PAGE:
Chocolate: Not Just for Dessert

Click on the photos to view the stories.  In the words of Remus Lupin: “Eat it. It’ll help.” So often, chocolate is reserved for dessert, but we argue that it’s okay to break out the candy bars before dinner. It’s better than okay. It’s delicious and simple and rich. So, give it a try. Have a suggestion or need some guidance on that promise to make a home-cooked meal for two? Email with your comments, questions and culinary...

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New campaign rules mean fewer dollars, violations in student body elections

This spring, candidates for student body president will face tighter spending caps and more lenient rules for election violations. Miami Associated Student Government (ASG) senate passed the new election guidelines in their Feb. 6 session. Two proposed amendments and a lengthy floor debate pushed the meeting toward the three-hour mark. The most contentious change was the reduction of the general election spending limit from $1,500 in 2017 to $1,000 this year. The decrease was proposed as a way to minimize the impact of a student’s personal wealth on their success in an election, said the authors of the bill, including Speaker of the Senate Cole Hankins and Senator Trent White, who both defended the changes during debate. Some senators, however, felt the cuts didn’t go far enough. Senators Nick Froehlich and Zoe Douglas each floated amendments reducing the spending caps even further. Neither proposal received enough votes to make it to the floor. “By the speaker’s admission, they said that you are at a disadvantage if you are a low income student, and you’re trying to win this election,” said Froehlich, who ran for student body president in 2017. “That’s an understatement.” Froehlich wasn’t the only former student body president candidate to speak up. Senator Austin Worrell, who ran against Froehlich in 2017, also voiced his concerns. “If my VP candidate, Haley, did not have her dad who decided...

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North Main Cocoa

This chocolatey cocktail gets its name from the cozy Oxford house where it was created. It has no house sign and worn wood floors and is usually lit by Christmas lights because the overhead kitchen light has burned out — the perfect place to duck inside for a drink. The cocoa will keep you warm, and the brandy will keep you warmer. Take the measurements as suggestions, and find the proportions you like best. Heat a cup of milk on the stove, preferably whole milk or two percent. Add hot cocoa mix as directed and stir, removing the milk...

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Steak with a Balsamic, Chocolate and Port Reduction

Ingredients Steaks — New York Strip is what we used, but ribeye is also an excellent and flavorful choice. Coarse salt Cracked black pepper Oil — Pick a neutral oil with a high smoke point. Canola is the best low-cost option. If you have the cash and the inclination, pick up grapeseed. Avoid olive oil, which burns easily. Butter Rosemary — Fresh. Shallot Port Balsamic vinegar Semisweet chocolate The Steak: To begin prep, make sure your steaks are thawed and then slap them down onto a cutting board. To ensure a proper sear and a gloriously crispy crust, pat...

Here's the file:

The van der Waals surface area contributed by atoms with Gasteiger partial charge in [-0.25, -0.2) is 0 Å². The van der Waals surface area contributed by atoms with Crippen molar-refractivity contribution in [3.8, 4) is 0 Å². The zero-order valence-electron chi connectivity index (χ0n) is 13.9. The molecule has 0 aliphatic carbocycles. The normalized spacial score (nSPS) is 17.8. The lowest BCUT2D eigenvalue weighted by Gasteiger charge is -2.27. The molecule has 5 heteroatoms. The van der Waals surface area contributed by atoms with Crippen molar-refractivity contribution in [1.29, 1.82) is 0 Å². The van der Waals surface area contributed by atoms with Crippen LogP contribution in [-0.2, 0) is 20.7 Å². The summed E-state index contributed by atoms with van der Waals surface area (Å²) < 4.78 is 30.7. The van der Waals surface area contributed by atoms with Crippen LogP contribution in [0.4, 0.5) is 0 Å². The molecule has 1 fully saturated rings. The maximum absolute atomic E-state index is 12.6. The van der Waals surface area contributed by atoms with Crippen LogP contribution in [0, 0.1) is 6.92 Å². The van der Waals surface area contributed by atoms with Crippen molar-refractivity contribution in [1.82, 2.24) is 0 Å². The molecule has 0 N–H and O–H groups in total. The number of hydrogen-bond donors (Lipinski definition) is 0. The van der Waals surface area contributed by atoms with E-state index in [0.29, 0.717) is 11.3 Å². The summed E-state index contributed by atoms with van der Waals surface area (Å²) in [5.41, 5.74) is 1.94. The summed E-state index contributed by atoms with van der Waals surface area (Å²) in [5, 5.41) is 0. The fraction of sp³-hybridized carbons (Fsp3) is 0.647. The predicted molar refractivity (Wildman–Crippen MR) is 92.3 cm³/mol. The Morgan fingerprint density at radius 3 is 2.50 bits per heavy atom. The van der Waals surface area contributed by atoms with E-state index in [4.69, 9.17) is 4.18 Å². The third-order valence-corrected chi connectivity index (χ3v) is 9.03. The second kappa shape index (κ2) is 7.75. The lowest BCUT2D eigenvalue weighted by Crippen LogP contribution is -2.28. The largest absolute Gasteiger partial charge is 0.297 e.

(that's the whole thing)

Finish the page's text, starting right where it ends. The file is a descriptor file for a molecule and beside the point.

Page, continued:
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Miami must acknowledge campus sexual assault, silence is unacceptable

The following reflects the majority opinion of the editorial board. Nicolas Cristescu, a former Miami student, was convicted of gross sexual imposition and sentenced last Monday to five years in prison. Cristescu, a sophomore who remained enrolled in school until the start of this semester, drugged, raped and filmed an unconscious woman, who was also a Miami student, in a Heritage Commons dorm last October. The charges of rape, sexual battery and voyeurism he initially faced were dropped due to a plea bargain, and he was only indicted for the third-degree felony. His five-year sentence is the maximum allowed for sexual imposition. Miami has not acknowledged the case except for one obligatory campus crime alert email, sent out Oct. 19 last year, which provided only a bare description of Cristescu and a note that “a female student reported to the Miami University police that she was sexually assaulted by a male known to her.” This is unacceptable. This case is one of many glaring incidents of sexual assault that happen on Miami’s campus. This is an extreme case, but it is not a standalone issue. Miami neglecting to acknowledge the case not only downplays what happened but perpetuates an air of ignorance surrounding campus sexual assault. This is not normal. We cannot allow ourselves to become desensitized to incidents of sexual abuse, and we must hold our university accountable...

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